Sunday, February 10, 2019

Epiphany 5 C - Sunday, February 10, 2019

Holy Cross MonasteryWest Park, NY
Br. John Forbis, OHC
Epiphany 5 C - Sunday, February 10, 2019

Isaiah 6:1-8, [9-13]
1 Corinthians 15:1-11
Luke 5:1-11

Click here for an audio version of the sermon.

Oh, I get them.  Oh, I really get them, Isaiah, Paul and Peter. 

A few days ago, I was reminded of the 20th anniversary of my life profession on the front lawn of the Order’s house in South Africa.  In the southern hemisphere, February is summer, and man, was that a hot day.  I and some of my fair-skinned brothers quickly developed red faces and arms.  The lawn was sloped steeply down to a deep valley.  So I prostrated on a grass matt on a downward angle.  In many ways, a dreamlike, surreal experience.  I was kind of dazed by the whole thing, having just arrived in South Africa five months before.

Remembering this occasion, thanks to my community’s help, led me to the sudden awareness of some other anniversaries.  Four years ago today, I was in the hospital in the Western Cape of South Africa with EEG wires glued to my head measuring brainwaves 24 hours a day for a week.  Meanwhile, doctors were slowly weaning me off anti-seizure medication so that I could have a gran-mal seizure.  They wanted to determine exactly where in my brain my seizures were originating.  As my neurologist said to me, if you’re going to have seizures, you’re having them in the right place.

Why?  So that a neuro-surgeon could cut a cross-section into my brain and take out a small bit of the area that was causing them.  They sparked from a safe place on which to perform surgery.  Tomorrow is the fourth anniversary of my last seizure.  I was the only one on the ward who could have the surgery.  It was too risky for the others.  So, I remember them every day since four years ago.

So why am I telling you all this?  To explain to you that God has done some magnificent things in my life!  The affect of the surgery really has shaken the pivots of the thresholds of my existence!  I have never been one to witness or testify, but I suppose I’m testifying to you now. 

And yet, my response to all of this can often be, “Woe is me! I am lost, for I am a man of unclean lips, and I live among a people of unclean lips; yet my eyes have seen the King, the Lord of hosts! or ’Go away from me, Lord.  For I am a sinful man!”  Sometimes I can feel that these miracles are to one untimely born.  Why me and not the others on the ward?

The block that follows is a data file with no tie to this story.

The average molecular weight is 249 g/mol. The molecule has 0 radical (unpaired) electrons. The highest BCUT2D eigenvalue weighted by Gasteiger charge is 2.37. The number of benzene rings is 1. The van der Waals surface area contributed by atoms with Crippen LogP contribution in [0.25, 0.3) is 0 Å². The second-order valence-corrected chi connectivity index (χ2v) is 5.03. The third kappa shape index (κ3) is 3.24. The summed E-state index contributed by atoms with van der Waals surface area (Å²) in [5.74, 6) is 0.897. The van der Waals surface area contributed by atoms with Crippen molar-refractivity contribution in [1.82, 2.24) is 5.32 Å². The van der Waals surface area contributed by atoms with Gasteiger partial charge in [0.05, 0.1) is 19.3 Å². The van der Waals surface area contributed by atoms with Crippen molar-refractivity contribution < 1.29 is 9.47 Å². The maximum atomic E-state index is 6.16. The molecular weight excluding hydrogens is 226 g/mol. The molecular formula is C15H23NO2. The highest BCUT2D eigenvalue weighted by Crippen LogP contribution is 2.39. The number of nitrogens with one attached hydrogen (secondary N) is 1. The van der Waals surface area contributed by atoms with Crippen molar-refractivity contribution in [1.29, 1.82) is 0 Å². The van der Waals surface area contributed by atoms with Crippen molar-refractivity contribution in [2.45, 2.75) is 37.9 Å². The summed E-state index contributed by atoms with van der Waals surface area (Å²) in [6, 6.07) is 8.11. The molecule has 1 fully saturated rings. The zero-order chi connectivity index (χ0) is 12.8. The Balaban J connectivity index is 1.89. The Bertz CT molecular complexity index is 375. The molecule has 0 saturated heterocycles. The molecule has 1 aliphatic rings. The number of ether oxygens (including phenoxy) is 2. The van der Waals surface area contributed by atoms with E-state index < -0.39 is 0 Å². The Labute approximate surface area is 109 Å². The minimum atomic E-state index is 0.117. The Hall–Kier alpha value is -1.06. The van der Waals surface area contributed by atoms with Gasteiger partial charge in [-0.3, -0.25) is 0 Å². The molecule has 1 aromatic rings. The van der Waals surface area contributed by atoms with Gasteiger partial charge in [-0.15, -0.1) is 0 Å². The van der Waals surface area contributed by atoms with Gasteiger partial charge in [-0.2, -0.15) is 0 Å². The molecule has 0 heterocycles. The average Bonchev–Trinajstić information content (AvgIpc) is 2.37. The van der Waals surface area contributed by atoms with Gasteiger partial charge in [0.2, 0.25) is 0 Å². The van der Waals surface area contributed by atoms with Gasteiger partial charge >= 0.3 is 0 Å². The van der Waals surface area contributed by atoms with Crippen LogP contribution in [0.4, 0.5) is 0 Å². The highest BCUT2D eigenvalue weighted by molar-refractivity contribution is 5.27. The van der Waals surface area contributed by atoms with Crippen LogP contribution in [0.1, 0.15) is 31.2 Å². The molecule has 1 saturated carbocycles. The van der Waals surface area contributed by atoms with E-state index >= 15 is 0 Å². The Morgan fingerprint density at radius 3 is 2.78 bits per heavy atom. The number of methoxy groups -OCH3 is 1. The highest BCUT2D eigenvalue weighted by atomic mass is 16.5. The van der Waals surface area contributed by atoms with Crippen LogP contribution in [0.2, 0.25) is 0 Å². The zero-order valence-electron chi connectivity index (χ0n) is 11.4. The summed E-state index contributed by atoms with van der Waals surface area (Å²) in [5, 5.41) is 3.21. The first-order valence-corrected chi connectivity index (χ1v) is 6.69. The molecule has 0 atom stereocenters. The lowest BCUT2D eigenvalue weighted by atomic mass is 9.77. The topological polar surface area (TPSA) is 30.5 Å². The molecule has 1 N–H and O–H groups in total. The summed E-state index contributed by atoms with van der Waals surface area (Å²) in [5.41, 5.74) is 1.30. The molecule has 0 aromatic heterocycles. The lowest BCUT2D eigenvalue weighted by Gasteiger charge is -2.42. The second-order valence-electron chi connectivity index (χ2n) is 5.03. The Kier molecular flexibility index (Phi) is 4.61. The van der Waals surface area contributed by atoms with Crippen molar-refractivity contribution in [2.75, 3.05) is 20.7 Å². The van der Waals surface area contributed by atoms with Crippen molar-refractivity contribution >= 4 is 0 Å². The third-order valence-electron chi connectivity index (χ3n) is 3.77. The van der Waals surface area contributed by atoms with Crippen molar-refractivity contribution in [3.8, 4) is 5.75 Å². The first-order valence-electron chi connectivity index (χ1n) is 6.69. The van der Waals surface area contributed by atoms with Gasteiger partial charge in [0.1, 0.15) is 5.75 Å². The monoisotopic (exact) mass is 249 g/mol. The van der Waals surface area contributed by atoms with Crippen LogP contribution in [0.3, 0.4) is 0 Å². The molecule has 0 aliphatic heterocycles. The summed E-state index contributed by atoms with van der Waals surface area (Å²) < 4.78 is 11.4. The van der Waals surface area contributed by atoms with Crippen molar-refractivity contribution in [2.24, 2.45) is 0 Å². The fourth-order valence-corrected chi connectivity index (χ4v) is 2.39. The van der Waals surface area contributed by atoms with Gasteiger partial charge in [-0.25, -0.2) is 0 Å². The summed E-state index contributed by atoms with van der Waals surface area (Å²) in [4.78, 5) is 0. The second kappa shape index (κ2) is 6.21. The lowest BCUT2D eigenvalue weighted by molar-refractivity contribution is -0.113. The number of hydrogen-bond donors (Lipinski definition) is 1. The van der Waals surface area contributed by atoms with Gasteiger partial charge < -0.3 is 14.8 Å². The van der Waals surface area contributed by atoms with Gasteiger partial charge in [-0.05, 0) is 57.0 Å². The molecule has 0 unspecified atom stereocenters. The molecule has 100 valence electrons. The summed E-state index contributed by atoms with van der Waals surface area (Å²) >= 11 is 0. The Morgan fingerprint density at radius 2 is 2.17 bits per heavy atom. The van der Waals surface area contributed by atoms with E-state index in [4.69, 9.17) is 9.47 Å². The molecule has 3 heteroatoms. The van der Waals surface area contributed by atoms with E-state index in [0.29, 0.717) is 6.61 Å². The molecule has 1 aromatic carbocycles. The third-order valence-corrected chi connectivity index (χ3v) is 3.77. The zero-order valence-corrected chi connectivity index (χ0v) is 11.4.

At the same time of the amazement at “the catch of fish, I and Peter, James, John, Paul, Isaiah have taken”, we rush to the place of self-denigration, condemnation and insistence on worthlessness.  In the Message rendering of this morning’s passage from Isaiah, he claims, “Every word I’ve ever spoken is tainted – blasphemous!”  Being an epileptic since I was fourteen, I felt that I myself was tainted and therefore not even deserving of God being present in my life.  If there was any hint of God’s presence to me, I would want him to get as far away from me as he possibly could because I couldn’t be someone God would want to be around.

Yet, God broke through those defenses of self-loathing and pity and burned all the reasons for them to a stump that became a seed for new life, monasticism and being a human person who is awakened to, hears, sees, feels more than I ever remember.

And then, the man who has unclean lips and a sinner who can’t have God near him rears his ugly head.  The mind dulls, nothing is heard, I am blind to and even lose my memory of God’s intimate and thundering grace.  The remnant remains.  It wants to render me powerless, giving me license to opt-out, cop-out and not grasp freedom because I’m afraid of the responsibility.  The remnant thinks it’s protecting me … from myself and my radical transformation, from others who embrace and support me in that transformation.  It thinks it’s a shield from God who has and continues to create that transformation; to draw me out of my self-absorbed pity and condemnation and become the person he has healed me to be.

I wonder if when I am persecuting myself, I am persecuting Christ.  Violence to myself is violence to Christ executing him at Golgotha yet again or like Paul, who was Saul, seeking out Jesus’ followers and killing them.  And yet, Christ keeps giving me the grace to be who I really am, God’s child who is to be part of a grand assembly that will praise and bring God’s glorious presence to so many like me.  Despite myself, these powerful forces keep invading.  They can’t be stopped.         

Meanwhile, God begs me to use what he has awakened in me, his life, senses, sharpened awareness and acute sensitivity and compassion to keep planting seeds of his grace.  God so desires me to know that those qualities were there in me in the first place.  I just wasn’t able to understand, hear or see them while in a drug-induced stupor.  Thus, I had to not just be reborn, but born from a new seed embedded in the burnt stump of my illness, sense of worthlessness, and shame around both.

Sometimes it does have to take a hot coal searing my mouth to snap me out of my repetitive mind and heart-numbing breast-beating.  I imagine the angel who approaches me and hovers in front of me in the air with the hot coal, might roll her eyes, sigh and bring it to my lips and say, “Okay there, again this has touched your lips, your guilt has run off in fear and your sin has been incinerated.  Can we now get on with God’s work, please?”

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